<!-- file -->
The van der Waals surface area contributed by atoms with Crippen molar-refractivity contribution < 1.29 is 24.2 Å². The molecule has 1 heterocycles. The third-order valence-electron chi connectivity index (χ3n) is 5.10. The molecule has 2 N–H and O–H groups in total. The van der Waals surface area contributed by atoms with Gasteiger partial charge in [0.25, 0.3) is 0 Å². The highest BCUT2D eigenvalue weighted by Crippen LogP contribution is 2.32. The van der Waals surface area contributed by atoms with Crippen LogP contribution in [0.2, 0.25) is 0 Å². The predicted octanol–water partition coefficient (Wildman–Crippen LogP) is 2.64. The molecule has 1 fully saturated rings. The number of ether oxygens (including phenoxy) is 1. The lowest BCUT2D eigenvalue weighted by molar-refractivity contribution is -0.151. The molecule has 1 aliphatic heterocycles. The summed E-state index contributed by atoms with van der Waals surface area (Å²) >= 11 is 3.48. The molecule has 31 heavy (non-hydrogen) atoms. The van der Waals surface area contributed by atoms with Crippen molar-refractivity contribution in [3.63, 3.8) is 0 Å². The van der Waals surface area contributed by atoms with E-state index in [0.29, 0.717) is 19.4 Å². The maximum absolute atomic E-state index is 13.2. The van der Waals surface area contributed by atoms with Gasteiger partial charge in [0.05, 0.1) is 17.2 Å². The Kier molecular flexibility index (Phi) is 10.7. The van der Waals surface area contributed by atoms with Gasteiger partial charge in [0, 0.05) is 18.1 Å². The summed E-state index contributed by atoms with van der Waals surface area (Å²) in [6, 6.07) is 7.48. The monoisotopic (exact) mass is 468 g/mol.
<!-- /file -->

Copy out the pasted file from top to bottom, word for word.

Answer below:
The van der Waals surface area contributed by atoms with Crippen molar-refractivity contribution < 1.29 is 24.2 Å². The molecule has 1 heterocycles. The third-order valence-electron chi connectivity index (χ3n) is 5.10. The molecule has 2 N–H and O–H groups in total. The van der Waals surface area contributed by atoms with Gasteiger partial charge in [0.25, 0.3) is 0 Å². The highest BCUT2D eigenvalue weighted by Crippen LogP contribution is 2.32. The van der Waals surface area contributed by atoms with Crippen LogP contribution in [0.2, 0.25) is 0 Å². The predicted octanol–water partition coefficient (Wildman–Crippen LogP) is 2.64. The molecule has 1 fully saturated rings. The number of ether oxygens (including phenoxy) is 1. The lowest BCUT2D eigenvalue weighted by molar-refractivity contribution is -0.151. The molecule has 1 aliphatic heterocycles. The summed E-state index contributed by atoms with van der Waals surface area (Å²) >= 11 is 3.48. The molecule has 31 heavy (non-hydrogen) atoms. The van der Waals surface area contributed by atoms with Crippen molar-refractivity contribution in [3.63, 3.8) is 0 Å². The van der Waals surface area contributed by atoms with E-state index in [0.29, 0.717) is 19.4 Å². The maximum absolute atomic E-state index is 13.2. The van der Waals surface area contributed by atoms with Gasteiger partial charge in [0.05, 0.1) is 17.2 Å². The Kier molecular flexibility index (Phi) is 10.7. The van der Waals surface area contributed by atoms with Gasteiger partial charge in [0, 0.05) is 18.1 Å². The summed E-state index contributed by atoms with van der Waals surface area (Å²) in [6, 6.07) is 7.48. The monoisotopic (exact) mass is 468 g/mol.